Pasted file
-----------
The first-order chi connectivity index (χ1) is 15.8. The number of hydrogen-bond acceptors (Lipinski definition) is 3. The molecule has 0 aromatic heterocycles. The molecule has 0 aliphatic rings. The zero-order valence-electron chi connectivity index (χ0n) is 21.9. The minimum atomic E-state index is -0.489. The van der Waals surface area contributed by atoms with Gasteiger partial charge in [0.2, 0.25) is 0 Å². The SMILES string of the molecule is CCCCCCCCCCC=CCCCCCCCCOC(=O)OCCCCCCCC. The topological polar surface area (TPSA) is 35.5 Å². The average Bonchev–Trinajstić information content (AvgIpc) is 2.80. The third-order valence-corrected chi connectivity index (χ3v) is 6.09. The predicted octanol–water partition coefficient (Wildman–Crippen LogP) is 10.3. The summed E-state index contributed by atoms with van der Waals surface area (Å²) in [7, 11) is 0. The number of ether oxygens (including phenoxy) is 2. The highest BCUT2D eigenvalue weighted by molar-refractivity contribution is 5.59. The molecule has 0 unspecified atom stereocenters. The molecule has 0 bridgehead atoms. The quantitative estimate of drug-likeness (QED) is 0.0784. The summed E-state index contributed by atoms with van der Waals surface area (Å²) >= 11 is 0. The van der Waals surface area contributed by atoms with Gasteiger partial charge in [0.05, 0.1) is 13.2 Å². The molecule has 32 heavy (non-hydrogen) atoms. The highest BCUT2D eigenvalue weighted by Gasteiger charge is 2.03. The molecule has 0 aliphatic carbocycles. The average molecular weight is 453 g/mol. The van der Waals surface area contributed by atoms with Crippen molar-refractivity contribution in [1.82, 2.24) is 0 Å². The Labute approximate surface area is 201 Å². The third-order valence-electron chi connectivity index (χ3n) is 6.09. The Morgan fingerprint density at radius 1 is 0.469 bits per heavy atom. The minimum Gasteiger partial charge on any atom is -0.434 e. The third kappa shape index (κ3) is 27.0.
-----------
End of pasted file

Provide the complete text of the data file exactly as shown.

The first-order chi connectivity index (χ1) is 15.8. The number of hydrogen-bond acceptors (Lipinski definition) is 3. The molecule has 0 aromatic heterocycles. The molecule has 0 aliphatic rings. The zero-order valence-electron chi connectivity index (χ0n) is 21.9. The minimum atomic E-state index is -0.489. The van der Waals surface area contributed by atoms with Gasteiger partial charge in [0.2, 0.25) is 0 Å². The SMILES string of the molecule is CCCCCCCCCCC=CCCCCCCCCOC(=O)OCCCCCCCC. The topological polar surface area (TPSA) is 35.5 Å². The average Bonchev–Trinajstić information content (AvgIpc) is 2.80. The third-order valence-corrected chi connectivity index (χ3v) is 6.09. The predicted octanol–water partition coefficient (Wildman–Crippen LogP) is 10.3. The summed E-state index contributed by atoms with van der Waals surface area (Å²) in [7, 11) is 0. The number of ether oxygens (including phenoxy) is 2. The highest BCUT2D eigenvalue weighted by molar-refractivity contribution is 5.59. The molecule has 0 unspecified atom stereocenters. The molecule has 0 bridgehead atoms. The quantitative estimate of drug-likeness (QED) is 0.0784. The summed E-state index contributed by atoms with van der Waals surface area (Å²) >= 11 is 0. The van der Waals surface area contributed by atoms with Gasteiger partial charge in [0.05, 0.1) is 13.2 Å². The molecule has 32 heavy (non-hydrogen) atoms. The highest BCUT2D eigenvalue weighted by Gasteiger charge is 2.03. The molecule has 0 aliphatic carbocycles. The average molecular weight is 453 g/mol. The van der Waals surface area contributed by atoms with Crippen molar-refractivity contribution in [1.82, 2.24) is 0 Å². The Labute approximate surface area is 201 Å². The third-order valence-electron chi connectivity index (χ3n) is 6.09. The Morgan fingerprint density at radius 1 is 0.469 bits per heavy atom. The minimum Gasteiger partial charge on any atom is -0.434 e. The third kappa shape index (κ3) is 27.0.